Conventional conditioning agents are incompatible with hair dye formulations. Dow researchers have revealed that they have resolved the need to simultaneously color and condition the hair by the addition of ethylene acrylic acid copolymers optionally in combination with a metallocene polymerized polyolefin.16 The addition of one percent polymer provided advantages in wet combing benefits. The oxidizing agents used in hair colorants damage hair fibers. Moreover, the rapid kinetics of oxidation can cause uneven coloring of the hair, especially when long preparation procedures are involved such as in selective highlighting. Encapsulating the oxidation precursors with polymethacrylates, poly(vinylacetate)s or shellacresults in a more uniform coloring process.17


Conclusions


Our review of recent patent applications revealed interesting advances in technologies relating to the use of polymers in hair care:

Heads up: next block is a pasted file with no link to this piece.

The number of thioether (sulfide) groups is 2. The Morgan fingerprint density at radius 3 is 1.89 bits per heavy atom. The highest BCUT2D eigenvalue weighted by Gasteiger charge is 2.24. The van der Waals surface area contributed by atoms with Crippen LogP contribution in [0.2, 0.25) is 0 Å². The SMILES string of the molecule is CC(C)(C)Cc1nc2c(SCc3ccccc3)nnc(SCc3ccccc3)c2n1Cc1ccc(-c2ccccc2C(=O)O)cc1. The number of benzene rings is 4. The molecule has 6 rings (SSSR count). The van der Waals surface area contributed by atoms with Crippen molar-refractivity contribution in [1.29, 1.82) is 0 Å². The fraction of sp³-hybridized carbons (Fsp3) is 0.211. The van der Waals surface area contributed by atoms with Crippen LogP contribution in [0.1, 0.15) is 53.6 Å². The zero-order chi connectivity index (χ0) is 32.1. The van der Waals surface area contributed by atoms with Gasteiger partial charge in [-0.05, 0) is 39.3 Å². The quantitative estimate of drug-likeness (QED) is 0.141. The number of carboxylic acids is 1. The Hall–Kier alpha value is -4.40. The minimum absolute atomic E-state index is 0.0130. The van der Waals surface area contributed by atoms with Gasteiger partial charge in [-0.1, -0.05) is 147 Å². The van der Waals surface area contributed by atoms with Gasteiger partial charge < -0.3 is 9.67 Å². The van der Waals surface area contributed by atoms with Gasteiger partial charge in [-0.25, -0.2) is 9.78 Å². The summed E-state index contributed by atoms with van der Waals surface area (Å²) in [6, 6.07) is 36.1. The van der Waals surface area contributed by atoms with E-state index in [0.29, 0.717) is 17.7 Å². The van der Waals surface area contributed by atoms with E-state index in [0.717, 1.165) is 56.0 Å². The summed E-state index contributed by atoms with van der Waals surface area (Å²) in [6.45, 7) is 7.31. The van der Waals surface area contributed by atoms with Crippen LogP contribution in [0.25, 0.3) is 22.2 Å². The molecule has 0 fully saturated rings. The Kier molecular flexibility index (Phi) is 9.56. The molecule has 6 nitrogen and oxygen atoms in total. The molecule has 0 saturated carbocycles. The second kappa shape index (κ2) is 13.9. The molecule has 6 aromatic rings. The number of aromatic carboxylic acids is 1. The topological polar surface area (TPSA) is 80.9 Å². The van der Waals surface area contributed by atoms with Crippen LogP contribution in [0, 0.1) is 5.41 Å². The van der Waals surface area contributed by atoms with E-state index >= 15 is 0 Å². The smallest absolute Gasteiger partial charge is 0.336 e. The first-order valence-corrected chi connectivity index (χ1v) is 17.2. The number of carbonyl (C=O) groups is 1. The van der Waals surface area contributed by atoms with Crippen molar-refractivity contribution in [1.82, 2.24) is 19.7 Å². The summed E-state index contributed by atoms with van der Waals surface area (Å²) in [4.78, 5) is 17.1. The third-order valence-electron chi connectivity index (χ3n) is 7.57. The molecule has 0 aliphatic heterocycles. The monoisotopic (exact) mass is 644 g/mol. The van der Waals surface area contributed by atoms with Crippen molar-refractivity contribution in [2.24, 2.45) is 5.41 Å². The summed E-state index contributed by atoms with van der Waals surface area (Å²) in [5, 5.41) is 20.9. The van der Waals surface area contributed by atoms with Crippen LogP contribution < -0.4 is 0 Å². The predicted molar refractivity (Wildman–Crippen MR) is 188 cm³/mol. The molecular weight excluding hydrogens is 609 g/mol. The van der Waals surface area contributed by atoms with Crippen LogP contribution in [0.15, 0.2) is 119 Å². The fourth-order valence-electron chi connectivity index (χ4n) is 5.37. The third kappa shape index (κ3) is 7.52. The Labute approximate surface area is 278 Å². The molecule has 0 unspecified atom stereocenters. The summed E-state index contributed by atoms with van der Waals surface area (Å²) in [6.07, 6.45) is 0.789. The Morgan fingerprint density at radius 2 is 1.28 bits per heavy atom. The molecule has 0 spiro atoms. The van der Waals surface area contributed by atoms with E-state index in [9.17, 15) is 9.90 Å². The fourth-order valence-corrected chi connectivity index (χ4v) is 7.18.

1. Block copolymers continue to make inroads into personal care products. In this case we identified the proposed use of cationic/nonionic block copolymers to stabilize surfactant foams.


2. Solid, easily dispersible foams offer advantages with respect to improved 2-in-1 conditioning over conventional liquid systems and the capability to build in stimuli-responsive fragrance attributes.


3. Super-mild detergent systems are claimed from the inclusion of cationic polymer induced flocs of petrolatum in isethionate-based systems.


4. Vesicular gel phase conditioners can be included in anionic shampoos for 2-in-1 cleaning and conditioning.


5. There are some advances in rheology modifiers mainly around the inclusion of complex hydrophobes within the associative thickeners.